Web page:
in table gave K = 0.553 155 CHAPTER 11 Annex M Something more about heating in electrical connections. This annex will address the importance o electricity connections in that they c ause ires in electrical installations. I2 Joule's law which relates R is the lo ad current lowing through the mechanical connection o the connection to the el ectrical resistance o this. The product o these two values IU is the electrica l power at a certain time T creates heat that can destroy the insulation o the conductors and short o them. The Rules o products such as outlets, circuit bre akers, contactors chips and indicate the values o torque that must be given to the mechanical joints between conductors and screws or asteners driven by them. €These values are related to the diameter o the screw, its head and the tool us ed to actuate. The tables below are common to the above-mentioned main accessori es. Table 15 (IEC 60309-1) - Torque (Torque) or screw terminals Nominal diameter o thread (mm) Up Over 2.8 Over 2.8 to 3.0 3.0 to 3.2 Mas rom 3.2 to 3.6 times rom 3.6 to 4.1 Over But rom 4.1 to 4.7 4.7 to 5.3 Over 5.3 to 6.0 Over 6.0 to 8.0 8.0 to Mas 10,00 plus o 10.00 to 12 , 00 But rom 12:00 to 15,00 plus o 15.00 to 20.00 Torque (Nm) I II III 0.2 0.4 0.4 0.25 0.3 0.4 0.7 0.8 0.8 1.2 2.5 ** ** ** ** 0. 5 0.6 0.8 1.2 2.5 3.5 1.8 2 4 ** ** ** 0.5 0.6 0.8 1.2 1.8 2 3 6 10 14 19 25 Torque (Kg.cm) I II III 2 4 4 2.5 3 4 7 8 8 12 25 ** ** ** ** 5 6 8 12 18 20 25 35 40 ** ** ** 5 6 8 12 18 20 30 60 100 140 190 250 In all the accessories mentioned above torque values are those o the above tabl e. We should clari y that the column I corresponds to no head screws which tight en with a screwdriver is made o sheet whose width is less than the diameter o the hole. Column II corresponds to the width o blade screwdrivers should be as close to the diameter o the screw head. Column III is di erent rom a screwdri ver tools, such as a pneumatic screwdriver. There are devices or measuring torq ue as illustrated in igure whose reading is expressed in Nm. Once applied these retention torque is achieved between the terminal and the driver must respond t o the ollowing table 156 CHAPTER Annex M 11 Cross section (mm ²) Holding Force (Kg) 1 2.5 5 + 2.5 4 + 4-6 + 6-10 + 10-16 + 16-25 + 25-50 5 6 8 September 10, 1912 These torques are measured by devices read in kg. inches. Such as that illustrat ed in igure. It is not usual practice or such unions o drivers and the access ories mentioned terminal is respected, and the result is ine icient connections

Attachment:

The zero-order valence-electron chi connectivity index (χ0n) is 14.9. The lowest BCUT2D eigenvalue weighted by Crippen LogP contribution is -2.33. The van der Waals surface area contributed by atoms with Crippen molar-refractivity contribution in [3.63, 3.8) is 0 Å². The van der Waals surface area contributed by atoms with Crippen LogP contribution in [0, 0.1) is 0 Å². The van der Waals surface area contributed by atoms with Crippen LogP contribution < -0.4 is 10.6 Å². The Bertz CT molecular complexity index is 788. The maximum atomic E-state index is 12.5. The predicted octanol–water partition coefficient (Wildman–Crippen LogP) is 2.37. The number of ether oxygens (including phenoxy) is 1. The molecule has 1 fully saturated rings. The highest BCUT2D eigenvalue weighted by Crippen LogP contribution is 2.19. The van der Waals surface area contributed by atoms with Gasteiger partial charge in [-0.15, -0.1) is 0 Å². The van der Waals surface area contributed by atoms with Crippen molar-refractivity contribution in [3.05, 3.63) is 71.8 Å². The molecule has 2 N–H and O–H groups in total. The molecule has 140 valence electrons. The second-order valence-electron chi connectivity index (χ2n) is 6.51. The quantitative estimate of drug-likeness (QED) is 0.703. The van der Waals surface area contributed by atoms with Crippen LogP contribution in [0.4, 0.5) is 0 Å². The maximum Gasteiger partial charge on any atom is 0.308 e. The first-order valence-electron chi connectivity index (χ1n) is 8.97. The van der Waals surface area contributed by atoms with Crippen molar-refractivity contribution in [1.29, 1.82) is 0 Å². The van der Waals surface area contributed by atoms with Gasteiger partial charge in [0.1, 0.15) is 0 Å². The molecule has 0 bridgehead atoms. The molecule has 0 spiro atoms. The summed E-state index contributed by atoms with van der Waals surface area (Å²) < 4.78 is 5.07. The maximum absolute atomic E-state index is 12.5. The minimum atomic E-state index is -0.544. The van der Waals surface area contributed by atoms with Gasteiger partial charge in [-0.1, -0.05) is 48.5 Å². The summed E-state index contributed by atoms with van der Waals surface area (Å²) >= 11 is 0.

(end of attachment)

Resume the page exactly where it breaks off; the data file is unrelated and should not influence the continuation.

that generate heat locally and risks o ailure resulting rom such connections . When making connections on bars main board rom which they derive conductor 50 mm ² or higher is not usual practice to take into account the mechanical vibrat ions which are o ten produced by machinery, and the use o washers wrober or sim ilar non- is implemented in general and electrodynamic orces that occur at time s o CC helps also to loosen the connections. In short, i the International Sta ndards: IEC 60884-1-outlets, 60669-1, switches, 60309-1, 2 ichas-outlets and ext ension cords, industrial, 60898-1 and 60947-1 "Thermomagnetic indicate the need or such values torque-torque, "it is because he has international experience as one o the actors to respect or a sa e electrical installation. With re erenc e to connections in homes and similar acilities o various switches 10 A connec ted in parallel in a box o 10 by 5 cm. We say that the power should always be t he same driver with a 2.5 mm ² (no less) and that leads charge o only 5 A in ea ch switch (in the case o three switches), the main driver overload 15 A, in the case o our switches (Cambre) makes 20 A. This is the reason that heats the ma in driver and the irst switch terminal. The ollowing chart illustrates this re gard and this is not a common practice in these acilities. Bridge 2.5 mm ² Conductor 2.5 mm ² input I = I + I + I + I 1 2 3 4 3 2 1 4 Output wires 1.5 mm ² 4 A = I4 I 3 = 3 I 2 = 6 A I 1 = 6 A 157 CHAPTER Annex M 11 158